Amid the rising climate change concerns, California enacted Senate Bill 375 (SB 375) to tackle transportation greenhouse gas (GHG) emissions. SB 375 requires Metropolitan Planning Organizations (MPOs) to develop a Sustainable Communities Strategy (SCS), a regional transportation and land use vision plan, to reduce GHG emissions. Meanwhile, a local government can develop a Climate Action Plan (CAP), a non-binding, voluntary plan to reduce GHG emissions that may align with the regional SCS. Recent progress reports indicate California is not making sufficient progress to meet SB 375 emissions reduction targets, which raises important questions: (1) Are the transportation and land use strategies and targets in SCS plans reflected in the local plans to build sustainable communities? (2) Does the alignment of regional and local transportation and land use strategies mitigate GHG emissions through vehicle trip reduction? (3) How different are the effects of independent local action and alignment of local and regional actions on vehicle trip reduction? Through an in-depth content analysis of plans and policies developed by five MPOs and 20 municipalities and a quantitative analysis of the impact of local and regional strategy alignment on vehicle trip reduction over time, this study shows that the patterns of local and regional climate policy are diverse across the state, but poor alignment is not necessarily a sign of limited climate action at the local level. Cities with a long climate-planning history and the capacity to act innovatively can lead regional efforts or adopt their own independent approach. Nonetheless, there are clear patterns of common strategies in local and regional plans, such as active transportation strategies and planning for densification and land use diversity. Well-aligned regional and local level climate-friendly infrastructure appear to have the most significant impact on vehicle-trip reduction, on average a 7% decrease in vehicle trips. Yet, many local-level strategies alone, such as for goods movement, urban forest strategies, parking requirements, and education and outreach programs, are effective in vehicle-trip reduction. A major takeaway from this research is that although local and regional climate policy alignment can be essential for reducing vehicle trips, local action is equally important.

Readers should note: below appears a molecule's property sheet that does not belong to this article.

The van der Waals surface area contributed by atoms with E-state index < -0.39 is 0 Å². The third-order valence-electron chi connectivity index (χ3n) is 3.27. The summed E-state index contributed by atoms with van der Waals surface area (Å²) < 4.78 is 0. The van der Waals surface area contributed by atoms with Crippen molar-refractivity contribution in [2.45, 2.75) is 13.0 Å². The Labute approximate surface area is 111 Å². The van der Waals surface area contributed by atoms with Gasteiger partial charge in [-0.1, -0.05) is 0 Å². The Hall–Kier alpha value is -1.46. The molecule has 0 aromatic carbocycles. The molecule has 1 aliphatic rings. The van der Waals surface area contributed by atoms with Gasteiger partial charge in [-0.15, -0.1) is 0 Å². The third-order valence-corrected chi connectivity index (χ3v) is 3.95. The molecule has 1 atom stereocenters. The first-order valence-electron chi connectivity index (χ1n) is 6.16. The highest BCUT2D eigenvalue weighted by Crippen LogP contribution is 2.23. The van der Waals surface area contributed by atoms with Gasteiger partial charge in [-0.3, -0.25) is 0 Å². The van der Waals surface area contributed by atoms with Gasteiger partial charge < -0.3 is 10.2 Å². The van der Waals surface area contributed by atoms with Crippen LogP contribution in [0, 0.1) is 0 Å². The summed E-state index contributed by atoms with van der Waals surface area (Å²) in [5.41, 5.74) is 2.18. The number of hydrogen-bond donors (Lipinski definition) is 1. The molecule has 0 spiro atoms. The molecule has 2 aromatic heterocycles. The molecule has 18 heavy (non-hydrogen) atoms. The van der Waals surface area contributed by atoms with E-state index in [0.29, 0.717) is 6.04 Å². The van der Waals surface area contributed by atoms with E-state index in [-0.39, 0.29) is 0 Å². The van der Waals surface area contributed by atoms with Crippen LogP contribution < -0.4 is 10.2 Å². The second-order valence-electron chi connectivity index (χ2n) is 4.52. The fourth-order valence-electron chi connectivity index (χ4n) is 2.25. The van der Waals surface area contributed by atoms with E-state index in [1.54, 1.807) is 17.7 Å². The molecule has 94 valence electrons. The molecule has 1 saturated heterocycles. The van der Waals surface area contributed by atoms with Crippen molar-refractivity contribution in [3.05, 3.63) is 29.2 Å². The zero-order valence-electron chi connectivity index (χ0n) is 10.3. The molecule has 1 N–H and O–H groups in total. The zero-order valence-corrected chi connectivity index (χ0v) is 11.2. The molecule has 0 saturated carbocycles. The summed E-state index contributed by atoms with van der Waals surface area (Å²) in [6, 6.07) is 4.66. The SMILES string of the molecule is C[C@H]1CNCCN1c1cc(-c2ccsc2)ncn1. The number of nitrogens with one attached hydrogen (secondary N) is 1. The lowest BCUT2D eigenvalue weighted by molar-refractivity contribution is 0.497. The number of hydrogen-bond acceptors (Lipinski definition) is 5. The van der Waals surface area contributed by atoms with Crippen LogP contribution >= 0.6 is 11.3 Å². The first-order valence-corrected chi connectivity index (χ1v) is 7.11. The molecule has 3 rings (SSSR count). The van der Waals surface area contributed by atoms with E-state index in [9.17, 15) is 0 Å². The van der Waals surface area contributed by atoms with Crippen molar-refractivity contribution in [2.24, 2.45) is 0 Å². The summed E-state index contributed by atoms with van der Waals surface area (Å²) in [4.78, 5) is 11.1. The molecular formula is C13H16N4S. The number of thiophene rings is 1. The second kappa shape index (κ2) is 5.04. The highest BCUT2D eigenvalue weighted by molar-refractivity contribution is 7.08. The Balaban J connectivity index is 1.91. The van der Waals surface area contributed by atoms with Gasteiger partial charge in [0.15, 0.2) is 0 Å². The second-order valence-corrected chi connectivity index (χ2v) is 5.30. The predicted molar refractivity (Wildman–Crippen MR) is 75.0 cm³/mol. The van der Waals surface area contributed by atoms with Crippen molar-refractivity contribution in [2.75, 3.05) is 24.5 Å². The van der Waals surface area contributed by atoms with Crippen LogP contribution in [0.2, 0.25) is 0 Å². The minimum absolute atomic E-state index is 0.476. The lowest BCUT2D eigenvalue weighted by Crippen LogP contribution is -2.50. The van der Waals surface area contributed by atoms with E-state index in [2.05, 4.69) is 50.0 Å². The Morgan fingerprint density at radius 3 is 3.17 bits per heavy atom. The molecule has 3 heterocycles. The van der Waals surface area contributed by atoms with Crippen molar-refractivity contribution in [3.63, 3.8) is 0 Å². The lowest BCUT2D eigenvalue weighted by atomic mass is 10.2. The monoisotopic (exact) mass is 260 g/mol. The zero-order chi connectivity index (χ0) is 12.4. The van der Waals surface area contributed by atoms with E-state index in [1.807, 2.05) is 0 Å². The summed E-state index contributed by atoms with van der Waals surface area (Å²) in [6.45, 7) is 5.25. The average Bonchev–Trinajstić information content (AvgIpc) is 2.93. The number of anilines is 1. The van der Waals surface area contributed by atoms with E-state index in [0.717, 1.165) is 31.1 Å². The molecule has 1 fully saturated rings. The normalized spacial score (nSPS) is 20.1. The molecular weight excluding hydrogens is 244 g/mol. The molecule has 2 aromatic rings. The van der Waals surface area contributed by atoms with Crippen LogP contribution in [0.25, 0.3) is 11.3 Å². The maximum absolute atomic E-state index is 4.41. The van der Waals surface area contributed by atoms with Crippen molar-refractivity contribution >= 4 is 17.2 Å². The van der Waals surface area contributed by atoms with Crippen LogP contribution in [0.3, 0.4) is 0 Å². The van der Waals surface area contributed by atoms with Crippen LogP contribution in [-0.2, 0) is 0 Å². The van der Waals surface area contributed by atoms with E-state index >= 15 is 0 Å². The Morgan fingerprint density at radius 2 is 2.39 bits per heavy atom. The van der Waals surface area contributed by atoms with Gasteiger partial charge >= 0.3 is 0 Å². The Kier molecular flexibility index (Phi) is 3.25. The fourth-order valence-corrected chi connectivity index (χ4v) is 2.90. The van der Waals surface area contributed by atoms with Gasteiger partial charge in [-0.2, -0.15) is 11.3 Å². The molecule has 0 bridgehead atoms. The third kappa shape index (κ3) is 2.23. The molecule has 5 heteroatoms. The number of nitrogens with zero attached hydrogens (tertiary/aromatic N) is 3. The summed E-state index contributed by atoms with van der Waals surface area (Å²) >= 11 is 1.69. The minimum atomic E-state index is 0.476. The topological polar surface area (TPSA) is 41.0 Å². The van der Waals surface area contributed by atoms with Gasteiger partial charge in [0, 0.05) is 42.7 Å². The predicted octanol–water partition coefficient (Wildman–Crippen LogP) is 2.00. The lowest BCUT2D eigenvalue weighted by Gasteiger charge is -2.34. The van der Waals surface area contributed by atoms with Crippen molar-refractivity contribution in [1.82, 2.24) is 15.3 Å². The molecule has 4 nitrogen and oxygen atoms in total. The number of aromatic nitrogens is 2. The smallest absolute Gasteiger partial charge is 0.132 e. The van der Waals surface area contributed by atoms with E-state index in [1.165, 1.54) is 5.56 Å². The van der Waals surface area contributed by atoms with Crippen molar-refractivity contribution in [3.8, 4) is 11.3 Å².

Publication Date


Publication Type



Planning and Policy, Sustainable Transportation and Land Use

Digital Object Identifier


MTI Project



Climate action planning, Climate change, Transportation emissions, Senate Bill 375 (SB 375), Greenhouse gas emissions reduction


Infrastructure | Transportation